Saturday, as I am sure many of my readers know, is rarely my favourite day. Last Saturday I had a lovely day with my God-daughter and her husband but visitors on Saturdays are quite unusual unless they are here for the week-end (rare now because I find entertaining quite difficult these days except for the few who come and treat the place like home (ie make their own beds, stack the dishwasher after meals (better than I do), get up later then me so that I can have a quiet breakfast and gather myself together and various other small things.)
It is now a quarter to three in the afternoon on a day which promises a deterioration in the weather. Now and again the sun bursts through the cloud but it is certainly chillier and the forecast is for the weather to become more 'as it should be in January' by tomorrow. But here we have had a lovely sunny week..
So far I have communicated with three friends by e mail, waved to a neighbour and chatted to the Post lady for a couple of minutes (commiserating again about the loss of Tess as she has a Border Terrier too). Luckily my monthly magazine came this morning as did my Daily newspaper - so plenty to read and plenty of puzzles and crosswords to do.
It's funny how leisure activites have changed with the advent of televisions and then computers and all their appendages isn't it? I sat drinking my cup of tea a while ago, thinking of what my parents would have been doing on a Saturday afternoon. Well it isn't all that cold, it's fine, there's scarcely any wind: my Dad would no doubt have been out in the garden, cutting back this and that, having a bonfire of prunings that had been lying about, forking over a bare patch if it was dry enough (we lived in the Fens and often the soil was slow to dry out). Mum would have had a pile of mending waiting in her sewing basket - socks to mend (no throw-away when a hole appeared in those days - does anyone mend a sock these days?), buttons to sew back on - even - would you believe it - sheets to turn; she used to turn sides to middle on good quality sheets if they began to be thin in the middle. Summer Saturdays (if fine) would be saved for one thing - Crown Green Bowling - their pleasure in the Summer.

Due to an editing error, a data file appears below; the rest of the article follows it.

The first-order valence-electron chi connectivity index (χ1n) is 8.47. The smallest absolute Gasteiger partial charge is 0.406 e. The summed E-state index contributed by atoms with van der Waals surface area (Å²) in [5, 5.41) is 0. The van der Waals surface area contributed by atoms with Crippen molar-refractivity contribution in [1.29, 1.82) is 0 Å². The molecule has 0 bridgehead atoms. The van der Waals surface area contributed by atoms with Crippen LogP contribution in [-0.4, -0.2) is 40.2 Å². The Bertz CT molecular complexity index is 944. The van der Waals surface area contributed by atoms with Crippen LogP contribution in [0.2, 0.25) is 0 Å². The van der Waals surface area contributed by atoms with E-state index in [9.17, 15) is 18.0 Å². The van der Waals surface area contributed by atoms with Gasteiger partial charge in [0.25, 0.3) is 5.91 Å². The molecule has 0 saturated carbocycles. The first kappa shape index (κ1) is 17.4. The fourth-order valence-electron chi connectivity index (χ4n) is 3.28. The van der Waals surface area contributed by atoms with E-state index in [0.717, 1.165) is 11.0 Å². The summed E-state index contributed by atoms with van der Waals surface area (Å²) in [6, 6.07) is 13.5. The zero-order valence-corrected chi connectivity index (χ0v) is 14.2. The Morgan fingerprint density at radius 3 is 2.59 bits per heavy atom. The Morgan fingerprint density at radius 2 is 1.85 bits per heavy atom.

My young days it would often be Walking - driving to some beauty spot and walking seven or eight miles, picnicking or calling somewhere for food on the way. I expect this happens still - that is a pleasure that disappears as arthritis creeps on.
But there is still much pleasure to be had if you look for it. The door bell has just gone - a friend has popped in for a chat and a cuppa - so put the kettle on, cut a couple of slices of Date and Walnut cake, up the Central Heating - three o'clock, just the right time for a cup of tea. Cheers!